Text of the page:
ArticlePDF Available


Strategic management is a familiar concept in for-profit organisations but is relatively new to museums. This paper presents and discusses a model of strategic management for visitor-oriented museums that aims to be more comprehensive than current approaches. It shows how museums can overcome the tension between the strategic demand to develop visitor-oriented museum services and the duties and social mandate of museums as public institutions that are defined by cultural policy—enabling access to cultural heritage, promoting broad cultural participation and providing informal education. Visitor-oriented strategic museum management is concerned with attracting a variety of visitors as well as the development of museum services that are appropriate to diverse museum audiences. The model presented here emphasises the comprehensive strategic management concept. Audience research and evaluation are shown to be valuable analytic and revision tools for strategic management in visitor-oriented museums.
The International Journal of Cultural Policy, 2003 Vol. 9 (1), pp. 95-108
1 Routledge
^ Tiytor&FnncisCiaup
A change of focus
Eva M. Reussner*
Arts and Entertainment Management, Deakin University, Burwood, Victoria, Australia
Abstract: Strategic management is a familiar concept in for-prot organisations but is relatively new to museums. This
paper presents and discusses a model of strategic management for visitor-oriented museums that aims to be more
comprehensive than current approaches. It shows how museums can overcome the tension between the strategic
demand to develop visitor-oriented museum services and the duties and social mandate of museums as pubhc
institutions that are defined by cultural pohcy—enabling access to cultural heritage, promoting broad cultural
participation and providing informal education. Visitor-oriented strategic museum management is concerned with
attracting a variety of visitors as well as the development of museum services that are appropriate to diverse museum
audiences. The model presented here emphasises the comprehensive strategic management concept. Audience research
and evaluation are shown to be valuable analytic and revision tools for strategic management in visitor-oriented
Keywords: Cultural poUcy; Non-profit museumsi Strategic management; Visitor-orientation; Audience research;
As PUBLIC institutions, non-profit museums need to act in line with cultural policy guidelines.
There are a number of museum-related cultural policy guidelines that can be considered as
general principles applicable to museums in the Western world. For example, enabling access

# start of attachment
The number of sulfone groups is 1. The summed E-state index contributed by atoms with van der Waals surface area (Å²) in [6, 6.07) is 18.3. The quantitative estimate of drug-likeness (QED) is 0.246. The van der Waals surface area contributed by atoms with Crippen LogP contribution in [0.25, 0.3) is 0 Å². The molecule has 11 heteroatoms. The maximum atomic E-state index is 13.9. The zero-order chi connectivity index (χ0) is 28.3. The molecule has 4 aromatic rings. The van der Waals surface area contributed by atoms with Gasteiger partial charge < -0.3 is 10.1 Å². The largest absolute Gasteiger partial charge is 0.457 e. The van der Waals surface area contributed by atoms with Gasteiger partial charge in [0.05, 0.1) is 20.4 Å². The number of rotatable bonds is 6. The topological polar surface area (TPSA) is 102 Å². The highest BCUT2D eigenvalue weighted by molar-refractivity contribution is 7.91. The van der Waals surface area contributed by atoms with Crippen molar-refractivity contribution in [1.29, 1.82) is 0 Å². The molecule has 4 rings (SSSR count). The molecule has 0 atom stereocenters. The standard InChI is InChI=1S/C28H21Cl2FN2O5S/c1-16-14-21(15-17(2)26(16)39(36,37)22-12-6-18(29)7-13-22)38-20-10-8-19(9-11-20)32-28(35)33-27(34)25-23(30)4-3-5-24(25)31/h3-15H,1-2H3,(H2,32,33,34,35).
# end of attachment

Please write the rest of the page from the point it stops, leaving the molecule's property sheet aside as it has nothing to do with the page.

for and use by broad and diverse audiences as well as the facilitation of learning are generally
acknowledged as two important museum functions {c.f. Hooper-Greenhill, 1994; Falk and
Dierking, 1995; WeU, 1997; Sandell, 1998; Hooper-Greenhill, 1999; Falk and Dierking, 2000;
Bradburne, 2001). Beyond their common ground, cultural poUcies certainly have a history and
characteristics specific to their country. In Germany, for example, museum policies are
influenced by the democratic demand "Kultur für alle!"—"Culture for Everyone!"—that, in
ISSN 1028-6632 print/ISSN 1477-2833 online © 2003 Taylor & Francis Ltd
DOI: 10.1080/1028663032000089868
the seventies, promoted the idea of a broad cultural participation to overcome limitations that
are based on class differences (DFG, 1974). Linked to this idea of enabling access for a
representative part of society is the concept of cultural education that regards museums as places
of informal learning (Nuissl, 1987). Today, the demand to be responsive to the public is stiU the
imperative. In 1995, the German assembly of the federal ministers of culture and education
emphasised that museums need to further open up to the public (KMK, 1996). In the same
document, the educational purpose of museums that first came up in 1969 is underUned as
being still an important museum function in the nineties (KMK, 1996).
Extending the perspective on museum policies to the international context inevitably
highhghts issues related to the interUnked processes of globalisation and firagmentation. In this
context, showcasing cultural diversity, providing spaces for cultural expression and for
experiencing identity as well as gaining knowledge and understanding of other cultures are
increasingly relevant (UNESCO, 1998). The expected humanistic benefits of cultural
participation and expression are underlined in particular in relation to minorities and
indigenous peoples (Kahn, 1997; UNESCO, 1998). Australia and New Zealand are excellent
examples in recognition of these principles: The Council of the Austrahan Museums
Association developed special poUcies in relation to Austrahan museums and their indigenous
peoples (1993), and the broad space dedicated to Maori culture at the National Museum of
New Zealand Te Papa Tongarewa is a clear poUtical demonstration of the recognition of
New Zealand's "first peoples".
Cultural pohcy influences the ways in which museums shape society and community
relationships. However, these guidelines are not easy to implement in an age of economic
restraint and growing competition in the leisure sector (Ambrose and Runyard, 1991; Koder
and Andreasen, 1996; Landschaftsverband Rheinland, 1997; Klein, 2001). Museums are being
challenged to attract visitors together with maintaining their financial viabiUty, without